Is not Calno as Carchemish? - The meaning of this confident boasting is, that none of the cities and nations against which be had directed his arms, had been able to resist him. All had fallen before him; and all were alike prostrate at his feet. Carchemish had been unable to resist him, and Calno had shared the same fate. Arpad had fallen before him, and Hamath in like manner had been subdued. The words which are used here are the same nearly that Rabshakeh used when he was sent by Sennacherib to insult Hezekiah and the Jews; Isaiah 36:19; 2 Kings 18:34. “Calno” was a city in the land of Shinar, and was probably the city built by Nimrod, called in Genesis 10:10, “Calneh,” and at one time the capital of his empire. It is mentioned by Ezekiel, Ezekiel 27:23. According to the Targums, Jerome, Eusebius, and others, Calno or Calneh, was the same city as “Ctesiphon,” a large city on the bank of the Tigris, and opposite to Selcucia. - “Gesenius” and “Calmet.”
Carchemish - This was a city on the Euphrates, belonging to Assyria. It was taken by Necho, king of Egypt, and re-taken by Nebuchadnezzar in the fourth year of Jehoiachin, king of Judah; 2 Kings 23:29. Probably it is the same city as Cercusium, or Kirkisia, which is situated in the angle formed by the junction of the Chebar and the Euphrates; compare Jeremiah 46:2; 2 Chronicles 25:20.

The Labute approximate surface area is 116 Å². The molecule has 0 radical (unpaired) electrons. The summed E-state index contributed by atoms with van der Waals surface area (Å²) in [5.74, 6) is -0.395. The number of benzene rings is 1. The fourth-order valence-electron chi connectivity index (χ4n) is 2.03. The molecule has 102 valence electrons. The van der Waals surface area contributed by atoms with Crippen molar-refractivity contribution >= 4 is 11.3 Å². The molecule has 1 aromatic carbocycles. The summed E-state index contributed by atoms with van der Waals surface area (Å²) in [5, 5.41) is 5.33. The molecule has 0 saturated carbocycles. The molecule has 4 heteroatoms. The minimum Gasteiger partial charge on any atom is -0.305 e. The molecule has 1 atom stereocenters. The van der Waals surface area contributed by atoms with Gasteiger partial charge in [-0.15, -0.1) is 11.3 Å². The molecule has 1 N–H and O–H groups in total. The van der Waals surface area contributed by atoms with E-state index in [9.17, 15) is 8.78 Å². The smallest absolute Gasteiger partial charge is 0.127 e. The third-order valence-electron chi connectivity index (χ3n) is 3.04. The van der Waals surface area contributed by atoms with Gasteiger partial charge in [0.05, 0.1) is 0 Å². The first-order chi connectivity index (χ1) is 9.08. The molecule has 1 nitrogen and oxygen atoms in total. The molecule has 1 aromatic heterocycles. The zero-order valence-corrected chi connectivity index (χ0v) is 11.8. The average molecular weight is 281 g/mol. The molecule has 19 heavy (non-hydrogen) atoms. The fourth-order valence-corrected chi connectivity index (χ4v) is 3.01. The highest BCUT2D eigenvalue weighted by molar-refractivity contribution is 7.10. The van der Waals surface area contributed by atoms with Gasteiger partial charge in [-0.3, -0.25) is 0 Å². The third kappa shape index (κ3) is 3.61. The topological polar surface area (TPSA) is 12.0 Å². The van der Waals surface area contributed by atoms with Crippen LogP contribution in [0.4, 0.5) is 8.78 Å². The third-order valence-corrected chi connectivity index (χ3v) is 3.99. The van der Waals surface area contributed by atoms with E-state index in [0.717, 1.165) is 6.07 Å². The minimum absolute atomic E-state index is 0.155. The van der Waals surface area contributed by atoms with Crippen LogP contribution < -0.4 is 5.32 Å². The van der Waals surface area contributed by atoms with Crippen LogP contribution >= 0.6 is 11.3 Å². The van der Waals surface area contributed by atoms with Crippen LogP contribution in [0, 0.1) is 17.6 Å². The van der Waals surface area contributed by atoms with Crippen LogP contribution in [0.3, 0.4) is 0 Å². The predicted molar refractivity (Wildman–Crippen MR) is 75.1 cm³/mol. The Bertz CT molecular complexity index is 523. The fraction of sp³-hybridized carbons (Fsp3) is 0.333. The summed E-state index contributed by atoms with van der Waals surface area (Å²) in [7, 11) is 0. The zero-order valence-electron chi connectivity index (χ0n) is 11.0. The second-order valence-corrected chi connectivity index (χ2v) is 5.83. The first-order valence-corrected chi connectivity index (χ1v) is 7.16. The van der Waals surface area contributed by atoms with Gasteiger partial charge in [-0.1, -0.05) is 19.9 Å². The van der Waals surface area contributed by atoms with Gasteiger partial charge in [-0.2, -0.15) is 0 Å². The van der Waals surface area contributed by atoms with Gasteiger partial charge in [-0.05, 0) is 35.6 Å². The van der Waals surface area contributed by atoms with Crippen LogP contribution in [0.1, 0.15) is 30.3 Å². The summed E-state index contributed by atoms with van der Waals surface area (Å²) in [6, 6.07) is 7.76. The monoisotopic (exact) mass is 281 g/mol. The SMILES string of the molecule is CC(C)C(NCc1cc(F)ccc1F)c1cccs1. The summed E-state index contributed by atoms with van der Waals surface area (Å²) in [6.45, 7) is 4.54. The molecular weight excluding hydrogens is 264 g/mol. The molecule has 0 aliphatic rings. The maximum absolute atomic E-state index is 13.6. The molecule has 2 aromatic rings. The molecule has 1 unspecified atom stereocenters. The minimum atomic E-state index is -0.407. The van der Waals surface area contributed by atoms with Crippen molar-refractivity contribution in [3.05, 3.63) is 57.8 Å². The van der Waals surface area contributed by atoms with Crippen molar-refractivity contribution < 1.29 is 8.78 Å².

Hamath - This was a celebrated city of Syria. It is referred to in Genesis 10:18, as the seat of one of the tribes of Canaan. It is often mentioned as the northern limit of Canaan. in its widest extent; Numbers 13:21; Joshua 13:5; Judges 3:3. The Assyrians became masters of this city about 753 years before Christ; 2 Kings 17:24. Burckhardt mentions this city as situated on both sides of the river Orontes. The town is at present of considerable extent, and contains about 30,000 inhabitants. There are four bridges over the Orontes, in the town. The trade of the town now is with the Arabs, who buy here their tent-furniture, and their clothes. This city was visited by Eli Smith, in 1834. It lies, says he, on the narrow valley of the ‹Asy; and is so nearly concealed by the high banks, that one sees little of it until he actually comes up to the gates: “see” Robinson‘s “Bib. Researches,” vol. iii. App. pp. 176,177.
Arpad - This city was not far from Hamath, and is called by the Greeks Epiphania; 2 Kings 18:34.
As Damascus - The capital of Syria; see the note at Isaiah 7:9, and the Analysis of Isaiah 17:1-14. The Septuagint has varied in their translation here considerably from the Hebrew. They render these verses, ‹And he saith, Have I not taken the region beyond Babylon, and Chalane, where the tower was built? and I have taken Arabia, and Damascus, and Samaria.‘ The main idea, however - the boast of the king of Assyria, is retained.